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Marketmind: Calm before policy, data storm

A look at the day ahead in Asian markets from Jamie McGeever, financial markets columnist.

Australian retail sales is the only event on the Asian and Pacific economic calendar on Monday, but whatever the reading, it will be the quiet before the storm in what looks like a huge and potentially volatile week for world and Asian markets.

Monetary policy decisions from Japan and Malaysia, purchasing managers index reports from all over Asia, inflation data from South Korea, Indonesia and Vietnam, and GDP growth figures from Taiwan and Hong Kong are the regional highlights of the week.

China’s embattled property developer Evergrande will be under the spotlight again following media reports last week that it has held talks with creditors who opposed its restructuring plan.

Asian markets on Monday will also give their initial reaction to news over the weekend of an expected U.S.-Sino summit between presidents Joe Biden and Xi Jinping next month. Tech and chip stocks could be particularly sensitive.

On top of that, the U.S. earnings season rolls on, Japan’s corporate reporting floodgates open, and month-end flows across all asset classes could be powerful. Oh, and there is the Federal Reserve’s interest rate decision on Wednesday too.

Investors in Asia wade into that sea of event risk in slightly better shape than might immediately appear to be the case, having been hit hard by the surge in U.S. bond yields and widespread tightening of tightening of financial conditions.

But the MSCI emerging market index and Asia ex-Japan index’s falls of around 0.6 per cent last week were notably shallower than the MSCI Work index’s 2 per cent slide.

Their falls in October are both on track to be around 3.5 per cent, not quite as bad as the MSCI World’s and S&P 500’s respective declines of 4.2 per cent and 5.4 per cent. Perhaps a period of relative outperformance for Asian and emerging market assets lies ahead?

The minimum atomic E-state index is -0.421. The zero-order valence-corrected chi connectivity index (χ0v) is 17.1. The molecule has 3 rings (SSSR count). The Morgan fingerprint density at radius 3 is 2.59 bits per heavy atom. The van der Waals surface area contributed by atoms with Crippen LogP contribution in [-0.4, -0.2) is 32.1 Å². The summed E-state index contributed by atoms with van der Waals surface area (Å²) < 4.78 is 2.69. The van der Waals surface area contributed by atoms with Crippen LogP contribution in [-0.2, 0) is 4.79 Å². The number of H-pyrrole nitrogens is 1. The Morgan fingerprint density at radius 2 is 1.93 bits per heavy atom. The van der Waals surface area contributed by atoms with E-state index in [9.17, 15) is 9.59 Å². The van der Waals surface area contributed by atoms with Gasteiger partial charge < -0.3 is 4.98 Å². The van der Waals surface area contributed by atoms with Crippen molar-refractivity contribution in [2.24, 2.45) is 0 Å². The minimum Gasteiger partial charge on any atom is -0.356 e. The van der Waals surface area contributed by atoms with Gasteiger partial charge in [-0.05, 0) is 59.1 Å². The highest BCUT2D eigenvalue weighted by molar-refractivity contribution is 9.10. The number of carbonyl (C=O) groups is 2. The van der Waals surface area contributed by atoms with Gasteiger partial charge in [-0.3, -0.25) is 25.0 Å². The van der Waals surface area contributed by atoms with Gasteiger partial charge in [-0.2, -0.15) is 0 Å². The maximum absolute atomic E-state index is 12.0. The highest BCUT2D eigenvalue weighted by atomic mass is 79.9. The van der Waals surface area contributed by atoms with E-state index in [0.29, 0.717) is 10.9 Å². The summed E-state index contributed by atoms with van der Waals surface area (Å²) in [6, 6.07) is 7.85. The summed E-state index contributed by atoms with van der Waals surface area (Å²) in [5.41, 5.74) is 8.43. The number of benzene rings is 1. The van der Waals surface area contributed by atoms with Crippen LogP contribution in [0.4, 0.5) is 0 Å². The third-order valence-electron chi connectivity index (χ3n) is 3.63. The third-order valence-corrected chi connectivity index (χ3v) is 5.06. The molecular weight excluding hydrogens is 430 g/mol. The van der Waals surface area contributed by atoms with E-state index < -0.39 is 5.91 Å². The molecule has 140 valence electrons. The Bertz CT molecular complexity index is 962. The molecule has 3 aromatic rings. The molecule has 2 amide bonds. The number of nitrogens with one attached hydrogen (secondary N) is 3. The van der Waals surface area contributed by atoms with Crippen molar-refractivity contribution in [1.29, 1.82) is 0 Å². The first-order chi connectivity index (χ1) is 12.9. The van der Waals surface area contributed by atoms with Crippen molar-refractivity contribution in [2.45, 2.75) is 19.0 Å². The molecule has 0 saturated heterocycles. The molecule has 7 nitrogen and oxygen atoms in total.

China’s recent economic and market signals, at least, are brightening a little.

China’s economic surprises index is its highest in over five months – rising from a very low base, admittedly – while the CSI300 index of blue chip stocks rose on Friday and on the week.

The benchmark index is up four days in a row, its best run since June, and its 1.5 per cent rise last week was its biggest in seven weeks.

Japan’s bonds and currency remain under intense scrutiny ahead of Tuesday’s Bank of Japan decision and guidance. The yen rebounded around 0.5 per cent against the dollar on Friday for its best day in three weeks, and the 10-year Japanese Government Bond yield eased a couple of basis points.

But the yen and JGBs go into the meeting very much on the weak side. The BOJ is inching closer to ending negative interest rates and phasing out ultra-accommodative monetary policy, but probably not this week, even though inflation in the capital Tokyo unexpectedly accelerated in October.

Here are key developments that could provide more direction to markets on Monday:

– Australia retail sales (September)

– Bank of Japan two-day policy meeting starts

– Germany GDP (Q3)

(By Jamie McGeever; Editing by Diane Craft)

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